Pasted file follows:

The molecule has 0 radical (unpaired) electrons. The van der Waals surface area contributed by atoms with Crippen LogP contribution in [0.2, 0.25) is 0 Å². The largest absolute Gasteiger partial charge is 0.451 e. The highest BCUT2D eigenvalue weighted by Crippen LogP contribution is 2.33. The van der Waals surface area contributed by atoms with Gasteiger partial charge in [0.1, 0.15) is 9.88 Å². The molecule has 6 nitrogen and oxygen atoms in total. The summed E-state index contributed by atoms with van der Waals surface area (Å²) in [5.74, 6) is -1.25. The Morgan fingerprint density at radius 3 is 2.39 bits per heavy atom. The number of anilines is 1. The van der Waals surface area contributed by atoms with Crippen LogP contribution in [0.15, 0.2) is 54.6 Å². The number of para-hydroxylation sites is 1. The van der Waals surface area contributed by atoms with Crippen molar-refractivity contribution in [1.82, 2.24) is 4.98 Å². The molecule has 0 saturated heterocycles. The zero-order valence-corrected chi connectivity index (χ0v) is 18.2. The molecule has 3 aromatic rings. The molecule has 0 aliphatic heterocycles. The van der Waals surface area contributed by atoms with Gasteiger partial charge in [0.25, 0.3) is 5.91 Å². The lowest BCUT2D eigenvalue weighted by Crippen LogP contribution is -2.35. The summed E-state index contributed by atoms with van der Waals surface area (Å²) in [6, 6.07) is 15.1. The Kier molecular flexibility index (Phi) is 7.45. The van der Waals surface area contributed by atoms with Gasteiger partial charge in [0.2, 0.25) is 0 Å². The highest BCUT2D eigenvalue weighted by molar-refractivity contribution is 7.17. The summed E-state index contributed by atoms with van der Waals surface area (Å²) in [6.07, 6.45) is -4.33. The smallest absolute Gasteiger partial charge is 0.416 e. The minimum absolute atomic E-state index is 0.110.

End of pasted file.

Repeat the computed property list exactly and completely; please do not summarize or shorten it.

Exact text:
The molecule has 0 radical (unpaired) electrons. The van der Waals surface area contributed by atoms with Crippen LogP contribution in [0.2, 0.25) is 0 Å². The largest absolute Gasteiger partial charge is 0.451 e. The highest BCUT2D eigenvalue weighted by Crippen LogP contribution is 2.33. The van der Waals surface area contributed by atoms with Gasteiger partial charge in [0.1, 0.15) is 9.88 Å². The molecule has 6 nitrogen and oxygen atoms in total. The summed E-state index contributed by atoms with van der Waals surface area (Å²) in [5.74, 6) is -1.25. The Morgan fingerprint density at radius 3 is 2.39 bits per heavy atom. The number of anilines is 1. The van der Waals surface area contributed by atoms with Crippen LogP contribution in [0.15, 0.2) is 54.6 Å². The number of para-hydroxylation sites is 1. The van der Waals surface area contributed by atoms with Crippen molar-refractivity contribution in [1.82, 2.24) is 4.98 Å². The molecule has 0 saturated heterocycles. The zero-order valence-corrected chi connectivity index (χ0v) is 18.2. The molecule has 3 aromatic rings. The molecule has 0 aliphatic heterocycles. The van der Waals surface area contributed by atoms with Gasteiger partial charge in [0.25, 0.3) is 5.91 Å². The lowest BCUT2D eigenvalue weighted by Crippen LogP contribution is -2.35. The summed E-state index contributed by atoms with van der Waals surface area (Å²) in [6, 6.07) is 15.1. The Kier molecular flexibility index (Phi) is 7.45. The van der Waals surface area contributed by atoms with Gasteiger partial charge in [0.2, 0.25) is 0 Å². The highest BCUT2D eigenvalue weighted by molar-refractivity contribution is 7.17. The summed E-state index contributed by atoms with van der Waals surface area (Å²) in [6.07, 6.45) is -4.33. The smallest absolute Gasteiger partial charge is 0.416 e. The minimum absolute atomic E-state index is 0.110.